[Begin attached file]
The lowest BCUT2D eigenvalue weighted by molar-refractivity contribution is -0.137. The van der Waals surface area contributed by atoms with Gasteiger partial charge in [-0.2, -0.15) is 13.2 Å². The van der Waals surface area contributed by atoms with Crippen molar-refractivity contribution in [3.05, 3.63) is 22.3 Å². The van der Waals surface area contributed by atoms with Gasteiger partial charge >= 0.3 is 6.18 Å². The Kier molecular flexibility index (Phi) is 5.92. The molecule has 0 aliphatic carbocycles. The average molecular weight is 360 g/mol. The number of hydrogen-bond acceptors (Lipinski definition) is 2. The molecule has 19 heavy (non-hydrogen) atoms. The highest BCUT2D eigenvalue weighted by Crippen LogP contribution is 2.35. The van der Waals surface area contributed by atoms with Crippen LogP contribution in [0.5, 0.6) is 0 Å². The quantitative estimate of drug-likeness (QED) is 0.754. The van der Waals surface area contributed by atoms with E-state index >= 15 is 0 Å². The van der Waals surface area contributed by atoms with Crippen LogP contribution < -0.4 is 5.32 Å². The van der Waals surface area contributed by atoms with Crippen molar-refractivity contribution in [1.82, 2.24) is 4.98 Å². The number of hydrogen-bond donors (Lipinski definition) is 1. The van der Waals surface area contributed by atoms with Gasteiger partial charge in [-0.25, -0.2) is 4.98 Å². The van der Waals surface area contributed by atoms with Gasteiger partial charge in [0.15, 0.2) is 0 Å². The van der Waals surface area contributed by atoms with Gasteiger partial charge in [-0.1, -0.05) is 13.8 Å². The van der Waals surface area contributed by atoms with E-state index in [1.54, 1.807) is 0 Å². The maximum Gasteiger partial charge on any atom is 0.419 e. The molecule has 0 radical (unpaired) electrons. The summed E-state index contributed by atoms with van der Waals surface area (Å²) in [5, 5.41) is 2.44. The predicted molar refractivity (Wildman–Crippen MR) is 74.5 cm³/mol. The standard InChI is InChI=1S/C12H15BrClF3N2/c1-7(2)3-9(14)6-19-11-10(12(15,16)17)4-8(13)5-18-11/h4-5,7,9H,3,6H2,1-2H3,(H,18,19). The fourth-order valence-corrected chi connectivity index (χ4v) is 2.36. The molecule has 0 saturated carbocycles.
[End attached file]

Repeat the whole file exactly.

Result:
The lowest BCUT2D eigenvalue weighted by molar-refractivity contribution is -0.137. The van der Waals surface area contributed by atoms with Gasteiger partial charge in [-0.2, -0.15) is 13.2 Å². The van der Waals surface area contributed by atoms with Crippen molar-refractivity contribution in [3.05, 3.63) is 22.3 Å². The van der Waals surface area contributed by atoms with Gasteiger partial charge >= 0.3 is 6.18 Å². The Kier molecular flexibility index (Phi) is 5.92. The molecule has 0 aliphatic carbocycles. The average molecular weight is 360 g/mol. The number of hydrogen-bond acceptors (Lipinski definition) is 2. The molecule has 19 heavy (non-hydrogen) atoms. The highest BCUT2D eigenvalue weighted by Crippen LogP contribution is 2.35. The van der Waals surface area contributed by atoms with Crippen LogP contribution in [0.5, 0.6) is 0 Å². The quantitative estimate of drug-likeness (QED) is 0.754. The van der Waals surface area contributed by atoms with E-state index >= 15 is 0 Å². The van der Waals surface area contributed by atoms with Crippen LogP contribution < -0.4 is 5.32 Å². The van der Waals surface area contributed by atoms with Crippen molar-refractivity contribution in [1.82, 2.24) is 4.98 Å². The number of hydrogen-bond donors (Lipinski definition) is 1. The van der Waals surface area contributed by atoms with Gasteiger partial charge in [-0.25, -0.2) is 4.98 Å². The van der Waals surface area contributed by atoms with Gasteiger partial charge in [0.15, 0.2) is 0 Å². The van der Waals surface area contributed by atoms with Gasteiger partial charge in [-0.1, -0.05) is 13.8 Å². The van der Waals surface area contributed by atoms with E-state index in [1.54, 1.807) is 0 Å². The maximum Gasteiger partial charge on any atom is 0.419 e. The molecule has 0 radical (unpaired) electrons. The summed E-state index contributed by atoms with van der Waals surface area (Å²) in [5, 5.41) is 2.44. The predicted molar refractivity (Wildman–Crippen MR) is 74.5 cm³/mol. The standard InChI is InChI=1S/C12H15BrClF3N2/c1-7(2)3-9(14)6-19-11-10(12(15,16)17)4-8(13)5-18-11/h4-5,7,9H,3,6H2,1-2H3,(H,18,19). The fourth-order valence-corrected chi connectivity index (χ4v) is 2.36. The molecule has 0 saturated carbocycles.